How the camera lingers over the slovenly antics of Susan Shaw in ‘It Always Rains on Sunday’ (1947). She comes home from a dance at 3am, too drunk to undress, and falls into bed in her clothes: later we see her hanging up her crumpled frock, evidently preparatory to another outing. No question of the dry cleaners: maybe a dab with a petrol-soaked rag later. Presently, she has a bath in front of the kitchen range and washes out her undies in the dirty water. As I watch these films over and again, I notice all the open doors and windows¤¤¤. People then believed in fresh air, and the directors and set dressers never forgot it. Considerably more recently – 30 years ago – I remember my father, purple in the face, wrenching open sealed windows (like Louis XVI at Marie Antoinette’s bedside) in over-heated restaurants. They’d have the police on him, now.

It’s all very different from a tv ad I saw last night – a strange thing! A young woman is unaware that her lovely home reeks of dog. Her guest is repelled. A huge title flashes up to announce she’s become “NOSE BLIND”. (I gather there’s another version featuring a chap whose furniture is impregnated with the smell of beefburgers: other people’s lives…!).  Our parents and grandparents were only too aware that they had to be on the lookout for unwelcome odours, and so they took natural precautions. If you fried fish, then you opened the house doors fore and aft for a cleansing through-draught. But the poor confined girl with the bulldog has become complacent and anosmic in a world where everything is ruthlessly deodorised, disinfected and hermetically sealed: and in which no one now expects to eat a peck of dirt before they die.¤¤¤¤

When I’m drenched in scent like a pre-Revolutionary Marquis  – last Friday it was with LITTLE BIANCA, our new rosy and romantic Exclusive by Alberto Morillas – I like to pass the fragrance on. And one does so, willy nilly, like the coloured dust from a butterfly’s wing. If you are well perfumed the sillage will lightly and persuasively invade the auras of those you meet, greet and embrace. Greek courtesans, it is said, used to immerse their sandals in fragrance and so lay an enticing trail in the dust. A perfumed scarf or handkerchief will pass on a Chinese whisper of scent. No doubt I leave traces on those Underground banquettes or cab seats. Should you be intrigued by this idea, let me remind you that the palms of the hand are wonderful conductors of scent: spray them with your fragrance and you will leave a little of yourself on everyone & everything you touch.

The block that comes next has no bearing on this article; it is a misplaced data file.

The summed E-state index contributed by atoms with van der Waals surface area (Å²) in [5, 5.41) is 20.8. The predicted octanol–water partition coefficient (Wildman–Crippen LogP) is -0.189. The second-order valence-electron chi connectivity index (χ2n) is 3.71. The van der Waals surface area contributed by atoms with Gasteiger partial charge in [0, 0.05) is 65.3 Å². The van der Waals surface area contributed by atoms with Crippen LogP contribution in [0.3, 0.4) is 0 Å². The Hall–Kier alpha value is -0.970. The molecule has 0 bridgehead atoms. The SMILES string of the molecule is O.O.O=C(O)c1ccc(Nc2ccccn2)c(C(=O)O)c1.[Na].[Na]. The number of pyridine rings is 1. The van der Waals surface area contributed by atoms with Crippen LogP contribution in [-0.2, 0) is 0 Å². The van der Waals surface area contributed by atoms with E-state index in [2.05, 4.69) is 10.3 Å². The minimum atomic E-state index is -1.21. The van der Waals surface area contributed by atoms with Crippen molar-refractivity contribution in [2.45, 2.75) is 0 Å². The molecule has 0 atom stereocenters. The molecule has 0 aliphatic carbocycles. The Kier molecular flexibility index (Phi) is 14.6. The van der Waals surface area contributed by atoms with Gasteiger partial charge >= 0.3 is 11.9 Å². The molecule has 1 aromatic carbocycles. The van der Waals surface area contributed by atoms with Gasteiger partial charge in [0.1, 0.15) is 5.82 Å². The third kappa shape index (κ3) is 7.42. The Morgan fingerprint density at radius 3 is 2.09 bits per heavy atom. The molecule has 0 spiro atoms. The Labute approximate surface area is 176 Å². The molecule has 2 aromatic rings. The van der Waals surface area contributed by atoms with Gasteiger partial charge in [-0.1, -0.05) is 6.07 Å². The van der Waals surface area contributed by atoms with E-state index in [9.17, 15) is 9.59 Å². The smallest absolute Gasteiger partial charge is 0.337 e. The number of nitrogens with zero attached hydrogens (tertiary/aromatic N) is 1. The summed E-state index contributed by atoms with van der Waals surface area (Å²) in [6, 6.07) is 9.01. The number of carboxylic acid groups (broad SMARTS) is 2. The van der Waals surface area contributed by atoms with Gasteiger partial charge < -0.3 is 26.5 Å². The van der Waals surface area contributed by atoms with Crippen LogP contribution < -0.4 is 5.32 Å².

There was a most amusing man on the wireless recently, talking about the connection of hands across history and peoples. Apparently when Barry Humphries shook hands with Arthur Miller all he could think was, “This was the hand that once caressed Marilyn”. Well – I have shaken hands with Daniel Day Lewis – Miller’s son-in-law – so I’m now a tiny link in that immortal adamantine chain.

I have mentioned before that when I clasped Marlene Dietrich’s hand back in ’72 – the nails painted to match the gold and rose Balenciaga trouser suit – the hand was curiously and wonderfully perfumed. In fact it dripped & dropped perfume, like the myrrh so sensually described in the Song of Solomon. If you have a sense of romance, picture that gallant inventive little German hand – frost-bitten from the War – passing on its redolence to Piaf, Alexander Fleming, General Patton, Jean Gabin, Moshe Dayan, the Beatles, Gary Cooper, Noel Coward, Hitchcock, Billy Wilder, Princess Margaret, Orson Welles,  JFK, Fred Perry, Audrey Hepburn, the Burtons ….and on & on. It’s a glorious metaphor for the irresistible pervasiveness of smell and scent. Doors and windows cannot keep perfume out: as Nancy Mitford wrote of the Duc de Richelieu, if you put him out of the door he comes back down the chimney.

Pass it on!